Article from the 2017-02-10, by Caren Schwenke
Translated from the German by Laura James.
Rolf Hay pauses between thoughts whilst he tries to formulate them. This may be due to the fact that German is not his native language, but it also shows that he is a well-informed person. The man, who originally had no relation to design, has been leading one of the best known design labels in Scandinavia since 2002.
After a short stay in Berlin, he paid a visit to Hanover and Connox.
I was nervous about my interview with the founder of such a successful company.
However, Rolf Hay is relaxed. His casual appearance and his open, friendly face work wonders. Dressed entirely in dark blue, with a checkered shirt, loose chinos, a casual jacket and black sneakers, he looks nothing like the businessman I had expected to see. We naturally address each other informally - a pleasant, Danish custom. Finally, after a disarming smile and the question "So, how shall we do this?", I calm down - thankfully!
Rolf, you've been to Hanover before. You moved here after school, didn't you?
Yes, more or less. I didn't know what to do and I wanted to continue playing handball. So I moved to Germany. I lived in Godshorn.
Godshorn in Langenhagen? That is where our new logistics centre is...
In Godshorn? Really? That is what you call fate. I worked there as very young man, in a Scandinavian furniture store.
How does it feel to be back in Hanover?
I told Ruben, our country manager, when we were driving into Hanover that I was feeling almost nostalgic. I have not been back for years. They were good times.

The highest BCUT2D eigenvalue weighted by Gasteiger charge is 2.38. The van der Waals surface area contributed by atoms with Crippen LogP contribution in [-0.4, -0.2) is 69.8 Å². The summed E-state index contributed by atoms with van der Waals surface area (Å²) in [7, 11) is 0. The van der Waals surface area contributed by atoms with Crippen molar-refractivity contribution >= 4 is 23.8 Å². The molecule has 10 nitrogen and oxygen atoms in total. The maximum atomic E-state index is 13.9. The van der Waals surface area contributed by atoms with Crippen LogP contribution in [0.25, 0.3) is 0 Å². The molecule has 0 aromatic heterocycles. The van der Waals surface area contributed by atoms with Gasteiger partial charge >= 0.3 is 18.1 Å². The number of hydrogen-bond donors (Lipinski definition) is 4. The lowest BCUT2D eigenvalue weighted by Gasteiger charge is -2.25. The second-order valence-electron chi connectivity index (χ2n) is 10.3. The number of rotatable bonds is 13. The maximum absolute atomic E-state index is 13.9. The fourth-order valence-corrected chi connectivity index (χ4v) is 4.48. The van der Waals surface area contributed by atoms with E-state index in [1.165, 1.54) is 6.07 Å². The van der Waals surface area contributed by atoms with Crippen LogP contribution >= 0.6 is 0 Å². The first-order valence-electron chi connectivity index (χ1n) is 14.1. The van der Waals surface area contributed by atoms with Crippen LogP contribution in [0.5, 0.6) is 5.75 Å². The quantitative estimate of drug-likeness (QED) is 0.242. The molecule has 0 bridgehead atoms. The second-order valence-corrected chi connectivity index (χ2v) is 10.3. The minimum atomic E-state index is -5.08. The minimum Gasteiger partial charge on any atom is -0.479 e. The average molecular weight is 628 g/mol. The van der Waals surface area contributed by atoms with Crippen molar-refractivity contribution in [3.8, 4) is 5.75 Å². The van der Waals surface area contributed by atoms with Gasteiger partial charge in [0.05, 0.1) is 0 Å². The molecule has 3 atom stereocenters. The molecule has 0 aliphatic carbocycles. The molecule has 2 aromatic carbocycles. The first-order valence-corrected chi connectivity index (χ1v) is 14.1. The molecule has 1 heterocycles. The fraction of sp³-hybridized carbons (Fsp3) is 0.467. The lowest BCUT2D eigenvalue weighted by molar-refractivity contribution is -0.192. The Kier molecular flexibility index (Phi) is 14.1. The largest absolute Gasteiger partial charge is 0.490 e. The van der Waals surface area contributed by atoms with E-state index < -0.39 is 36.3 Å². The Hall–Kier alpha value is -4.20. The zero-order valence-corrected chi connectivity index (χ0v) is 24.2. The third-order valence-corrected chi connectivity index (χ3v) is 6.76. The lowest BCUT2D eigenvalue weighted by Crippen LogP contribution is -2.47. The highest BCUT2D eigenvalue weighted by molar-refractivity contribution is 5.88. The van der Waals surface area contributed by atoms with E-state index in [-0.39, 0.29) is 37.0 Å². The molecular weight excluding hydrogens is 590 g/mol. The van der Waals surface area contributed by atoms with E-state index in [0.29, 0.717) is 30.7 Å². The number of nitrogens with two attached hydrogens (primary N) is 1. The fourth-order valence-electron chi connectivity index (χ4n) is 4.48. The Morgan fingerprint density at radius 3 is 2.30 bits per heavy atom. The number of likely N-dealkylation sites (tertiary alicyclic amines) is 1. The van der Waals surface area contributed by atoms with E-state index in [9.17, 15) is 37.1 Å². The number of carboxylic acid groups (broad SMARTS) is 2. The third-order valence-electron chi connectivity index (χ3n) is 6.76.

Have you always wanted to found a world renowned design label? Or did you originally have very different plans?
In my family - other than my father and my brother - most were self-employed. Some were successful and some less successful. So, it's kind of in our DNA. I think as a young man, you don't think too much about it. When I first came to Hanover, I didn't know who Arne Jacobsen was, and I had no idea about furniture.
Did you grow into the design furniture world when working for the Danish furniture store?
Yes, exactly. [ponders]. Actually, no. Because the shop where I worked was not a design shop. They sold pine furniture from Scandanavia. However, I did meet the person who changed the course of my life there, Peter. And he had a furniture agency that represented major, important companies from Scandinavia. It blew me away! As I started to come into the furniture design world, I no longer had any doubts.
It just suddenly clicked?
Actually, yes. I still know at which point exactly, which was at the furniture fair in Cologne. That was my first day working for Peter. And there, I knew quite quickly that it was right for me! From then on, my interest for design only grew stronger. That was actually a decisive time because I had used every minute in Germany. I went to many exhibitions. Some exhibitions I saw two or three times. That was extremely inspiring. I have never regretted it.
After Rolf Hay moved back to Denmark, he worked for the renowned family company Gubi for a while, where he also met his wife Mette. Out of pure coincidence, as he says, he met the founder of Denmark's biggest fashion company, Troels Povlsen. A meeting that laid the groundwork for the later foundation of Hay.
Had you already developed a concept?
Of course, we knew what we wanted to do. At that time, Scandinavian design revolved around design from the 50s and 60s. These things are still very significant, but the younger generation was really not that interested in Scandinavian design.
That was one idea, maybe an opportunity could be found there.
Then there were also companies that were interesting for my generation... but just too expensive. People could simply not afford it. If we could attract talented designers and then produce high-quality design products at a good price... that was our chance. There was no such thing at the time. The timing was somehow perfect.
Many treat Hay as a representative of Scandinavian design. Do you see Hay that way or is it something completely new?